27 March, 2009

Myers-Briggs, Surveys, and the like

Apparently, if you send out a random survey, you can only expect about a 3-5% response rate. I guess I believe that. But it still surprises me that when I send out a survey to a known audience (i.e. my friends) instead of a random audience, that my response rate is not that much better.

I asked 127 of my Google contacts to tell me their Myers-Briggs personality type. Only 21 people responded to me. That's 16%, which is about 3-5 times more than what you'd expect to get if you sent to complete strangers. But I am not sure that's comforting. It basically means that I am only 3 times as popular with my friends, as I would be with complete strangers! Alternatively, it might be that it has nothing to do with the fact that they're my friends, and they responded to me because they knew the answer, and it took minimal effort.

Anyway, I wanted to know what type people were, because I had some theories, and was also looking to see if there were any obvious patterns. I am not going to tell you who any of the people were who responded. But I am going to tell you what their responses were:

The interpretation of the table above is as follows (for those who are not familiar with the system, and also to explain some of my "code")

E/I = extravert/introvert
N/S = intuitive/sensing
T/F = thinking/feeling
J/P = judging/perceiving

X = person scores equally on a particular measure, and was not able to be categorized

The titles of the first and third pairing (E/I and T/F) are fairly self-explanatory. But the other two groupings require a little explanation. Briefly, "intuitive" classification means that you tend to act based more on abstract ideas, whereas "sensing" classification means that you tend to act based on concrete practical realities in front of you. The "judging" classification tends to be people who are very schedule and plan oriented, whereas "perceiving" people are less schedule and plan oriented.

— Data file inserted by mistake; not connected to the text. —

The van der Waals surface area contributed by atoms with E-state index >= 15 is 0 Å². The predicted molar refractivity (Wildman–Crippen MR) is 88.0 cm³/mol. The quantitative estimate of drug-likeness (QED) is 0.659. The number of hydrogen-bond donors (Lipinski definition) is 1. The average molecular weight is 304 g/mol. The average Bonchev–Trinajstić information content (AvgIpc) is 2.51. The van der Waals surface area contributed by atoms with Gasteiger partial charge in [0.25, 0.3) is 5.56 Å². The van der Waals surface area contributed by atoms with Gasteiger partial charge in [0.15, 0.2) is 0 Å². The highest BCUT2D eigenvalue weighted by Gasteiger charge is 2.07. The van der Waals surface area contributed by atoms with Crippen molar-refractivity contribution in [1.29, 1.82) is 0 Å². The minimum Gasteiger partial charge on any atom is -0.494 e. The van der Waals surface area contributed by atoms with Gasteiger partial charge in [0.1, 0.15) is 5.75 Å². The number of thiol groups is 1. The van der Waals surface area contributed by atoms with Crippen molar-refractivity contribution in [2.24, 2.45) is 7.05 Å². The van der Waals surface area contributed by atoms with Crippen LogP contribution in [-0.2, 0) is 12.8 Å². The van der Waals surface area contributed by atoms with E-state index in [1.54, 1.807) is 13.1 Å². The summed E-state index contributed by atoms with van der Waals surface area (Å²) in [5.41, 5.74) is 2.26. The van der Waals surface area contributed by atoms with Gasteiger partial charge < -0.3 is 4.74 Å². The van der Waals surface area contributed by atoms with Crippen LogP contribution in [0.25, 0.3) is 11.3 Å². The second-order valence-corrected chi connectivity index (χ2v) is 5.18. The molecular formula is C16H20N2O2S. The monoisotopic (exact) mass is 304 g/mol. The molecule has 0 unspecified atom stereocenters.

My list of contacts was split rather evenly between men and women. But I received only 4 responses from males.

The majority of respondents were "N" compared to "S" (13 to 5). There could be many reasons for this. Maybe, being that most of my acquaintances are either scientists, engineers, or musicians, there is a preference for abstract thinking? Not sure if that's a valid hypothesis. Another possibility is that more people test "N" because the questions that that they ask that indicate "N" sound much cooler than the ones that they ask for "S". For example, would you rather say "I am attracted to complex ideas" or "I am most comfortable with everyday things that are right in front of me". It's like saying "I am an intellectual" or "I am a dullard". So there's a possibility that the entire Myers-Briggs is invalid because nobody could possibly want to be an "S"! Of course, perhaps actual dullards would think that abstract ideas are a stupid waste of time. So maybe I'm bleeding my "N" bias into that argument. Another possibility is that it's a sampling bias. Maybe the kind of people who are willing to respond to random surveys about personality type are people who are attracted to abstract ideas, in which case I would be far more likely to receive responses from "N" than from "S" people. Actually, that is my strongest hypothesis, I think.

The majority of respondents were "T" versus "F" (13 to 5, again). This one I may be tempted to attribute more to who my friends are (scientists, engineers) rather than sampling bias, because my informal discussions have never shown there to be any tendency for "T" or "F" to be more or less "bought-in" to the Myers-Briggs subject.

The majority of respondents were "I" versus "E" (13 to 5, again). In this case, I think it likely reflects a fairly accurate representation, in that I do believe that there are probably twice as many introverts out there as there are extraverts.

Other things of note:
There were no people who responded as "SF" and I have actually never met anyone who said that they had that pairing
All of the men who responded were "T" (though I have spoken recently with several "F" males, so this was definitely an artifact of small sample size)
The fact that there were nearly equal number of "J" and "P" also seems about right, given my own experiences with people

Did I get anything useful out of this?

Other than the fact that I now know these people's Myers-Briggs types, no. And given the fact that I probably could have guessed about three-fourths of those peoples' types accurately without asking them, I didn't really get a whole lot at all.

Except for this blog entry.

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